I remember the first time I came across the blog world of angry adult adoptees.  Ya’ll, I wanted to vomit in despair.  There are some blogs by adults who were adopted, and they HATE adoption, they HATE adoption workers and agencies, they HATE their adoptive parents and they pretty much HATE all adoptive parents.  I found a few blogs like this, but what shocked me was the amount of comments from other adoptees who felt the same way.   The reasons they felt this way ranged from physical and emotional abuse by adoptive parents to just the parent’s inability to make the child truly feel like part of the family.

I DID NOT LIKE READING THESE.  But I think it’s good that I did.  It only took that one horrid day of reading, soaking in the pit of hurt and hate, and I’ve never gone back.  But it was important for me to know that not every adoptee loves their story.  It was important for me to begin to understand the myriad of hurts that adoptees can (and many WILL) experience.  Not all of these adoptees were abused, some of their parents successfully created a loving home and attached with their child and it was not enough to heal their hearts.   LOVE DOES NOT CONQUER ALL.  “WHAT?! Then why are we even doing this?!”   –Jen T, circa October 2011.

Fortunately, I recovered from that trip down hatred lane, and stumbled into the even more powerful world of non-angry adult adoptees who still have hurts, who have not reconciled their entire stories, who love their adoptive parents but want us to know that a loving family does not erase or heal a broken heart.  Even better, some of them have entered into the world of adoptive parents and are helping us begin to view the world MORE through the lens of our adopted children, and LESS through our own AP lens.  I remember thinking that only adoptees who are conscious of change at the time of their adoption would suffer emotional wounds.  But I’ve heard story after story of older adoptees who still feel a VOID, even if they were adopted hours after birth!  For many (not all) the feelings of rejection and abandonment do not go away.  A grown woman can look me in the eye and say “There must be something wrong with me if my own mother didn’t want me.”  That LOSS has nothing to do with her adoptive parents.  It is just a part of her story, and instead of running from the pain, the only way I can help my child heal is to acknowledge and ENTER INTO the pain with him.  Every adopted child will process their story and their identity differently.  I just need to be emotionally real and present, ready to love and accept and assist without defensiveness.

Early in our process, I watched the documentary ADOPTED.  One of the subjects is an adult woman, adopted from Korea as an infant.  I remember her trying to talk to her (adoptive) mom about her feelings of being different, of being the only Asian in the family.  Her mom just kept saying things like: “I don’t think of you as different!  I love you!  When I see you I just see my daughter–I forget you are Asian!”  I think we used to be told these were helpful things.  Let’s be colorblind!  Guess what?  NO.  Not helpful.  This woman/daughter articulated that when her mom said that, it made her feel invisible.  Or worse: it made her feel like the Asian part of herself (which, no matter what anyone says, is a HUGE part of her identity and appearance, and everyone knows it) was something negative or not as good as being white, so let’s pretend she’s Caucasian.    I have no doubt that is not what her loving mother intended, but that was a deep hurt that stuck with her long into adulthood.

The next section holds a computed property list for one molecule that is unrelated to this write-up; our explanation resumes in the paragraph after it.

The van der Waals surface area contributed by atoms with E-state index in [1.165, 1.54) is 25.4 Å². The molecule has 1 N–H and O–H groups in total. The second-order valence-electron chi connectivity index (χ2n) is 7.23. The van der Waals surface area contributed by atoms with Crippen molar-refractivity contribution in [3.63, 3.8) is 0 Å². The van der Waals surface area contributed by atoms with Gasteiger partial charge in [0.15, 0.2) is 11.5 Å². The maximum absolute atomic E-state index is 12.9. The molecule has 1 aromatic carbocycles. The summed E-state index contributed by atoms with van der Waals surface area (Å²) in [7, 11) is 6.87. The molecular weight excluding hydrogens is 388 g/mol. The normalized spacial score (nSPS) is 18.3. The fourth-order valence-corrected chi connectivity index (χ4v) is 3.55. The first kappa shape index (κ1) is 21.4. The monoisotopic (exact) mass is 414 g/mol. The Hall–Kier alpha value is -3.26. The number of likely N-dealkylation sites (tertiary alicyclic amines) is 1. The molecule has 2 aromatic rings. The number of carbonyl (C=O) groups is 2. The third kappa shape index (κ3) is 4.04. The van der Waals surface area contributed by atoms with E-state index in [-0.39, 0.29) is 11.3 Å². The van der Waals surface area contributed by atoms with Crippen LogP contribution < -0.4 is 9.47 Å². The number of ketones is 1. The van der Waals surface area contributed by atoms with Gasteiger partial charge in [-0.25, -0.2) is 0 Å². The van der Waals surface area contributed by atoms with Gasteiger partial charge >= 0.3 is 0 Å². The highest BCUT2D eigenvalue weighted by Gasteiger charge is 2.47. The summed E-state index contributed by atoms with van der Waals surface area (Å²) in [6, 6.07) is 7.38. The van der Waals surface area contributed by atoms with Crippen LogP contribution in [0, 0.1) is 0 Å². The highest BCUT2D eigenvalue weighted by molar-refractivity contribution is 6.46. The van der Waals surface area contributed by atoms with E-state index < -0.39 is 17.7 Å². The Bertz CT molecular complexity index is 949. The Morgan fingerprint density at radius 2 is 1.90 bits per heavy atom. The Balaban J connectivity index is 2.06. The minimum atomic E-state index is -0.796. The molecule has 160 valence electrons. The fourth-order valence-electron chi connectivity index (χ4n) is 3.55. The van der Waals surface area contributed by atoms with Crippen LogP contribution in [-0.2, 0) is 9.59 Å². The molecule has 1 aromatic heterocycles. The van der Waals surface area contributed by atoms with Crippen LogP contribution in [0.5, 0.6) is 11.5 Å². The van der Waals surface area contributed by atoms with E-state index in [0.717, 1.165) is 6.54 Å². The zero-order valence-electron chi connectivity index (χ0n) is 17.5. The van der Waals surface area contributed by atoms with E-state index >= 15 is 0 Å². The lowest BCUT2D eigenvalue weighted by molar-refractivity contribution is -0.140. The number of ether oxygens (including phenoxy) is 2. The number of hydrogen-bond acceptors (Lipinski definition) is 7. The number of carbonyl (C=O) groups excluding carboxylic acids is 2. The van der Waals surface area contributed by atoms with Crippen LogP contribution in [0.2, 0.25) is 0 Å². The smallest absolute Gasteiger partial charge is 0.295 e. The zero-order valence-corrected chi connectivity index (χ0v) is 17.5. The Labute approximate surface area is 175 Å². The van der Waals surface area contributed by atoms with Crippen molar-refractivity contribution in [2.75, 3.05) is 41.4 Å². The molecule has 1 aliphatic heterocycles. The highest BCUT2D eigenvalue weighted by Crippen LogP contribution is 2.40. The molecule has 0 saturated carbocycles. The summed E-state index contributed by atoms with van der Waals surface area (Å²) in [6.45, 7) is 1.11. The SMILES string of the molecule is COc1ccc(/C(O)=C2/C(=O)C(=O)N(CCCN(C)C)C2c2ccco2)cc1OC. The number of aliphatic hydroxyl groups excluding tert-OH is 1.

This same documentary was also one of the first times I heard directly from an adoptee how strongly she needed to talk about her birth family, especially her birth mother.  This topic made her adoptive mom feel uncomfortable, so she would always change the subject or stop the conversation.  Again, the adoptive mom may have thought she was protecting her daughter from dwelling on the painful abandonment, but by refusing to talk about it, the message the daughter received was: birth mom = negative.  The daughter finally articulated–I think it was as her adoptive mom was dying!–that by doing that, mom had inadvertently sent very damaging messages to her daughter.  The daughter said something like: my birth mom is a part of me!  I am a part of her!  Even though I will never know her, she is IN me, and when you make me feel like she is bad or wrong, you are saying to me that a big part of ME is bad or wrong.   “I am going to remember this.”  –Jen T, circa January 2012

I could write many more posts on what I’ve learned from adoptees, and I haven’t even skimmed the surface of the birth mom stories, but I have to stop this post before it’s a book. And I continue to learn!  Even last week I was surprised by a post on the Lost Daughters blog, but I’m so glad I read it and was able to hear and understand more about how these particular adoptees view life.  I so strongly believe that if we, as AP’s are willing to listen to the voices of the others in the triad, it can only benefit our children and our families.  Each of us has to go through our own process of heart-learning and will be most moved by different words and stories.  When you have time, please watch THIS VIDEO of Carissa Woodwyk, one of the adult adoptees who has completely rocked my world in a gentle way.  She has a bit of a poetic flair, and this is a reading of hers that is personal and so very important. I think every adoptive parent should watch.

“In my humble opinion, we must LISTEN.”  -Jen T. circa May 2014

Have you learned anything by listening to an adoptee?  I’d love to hear about it.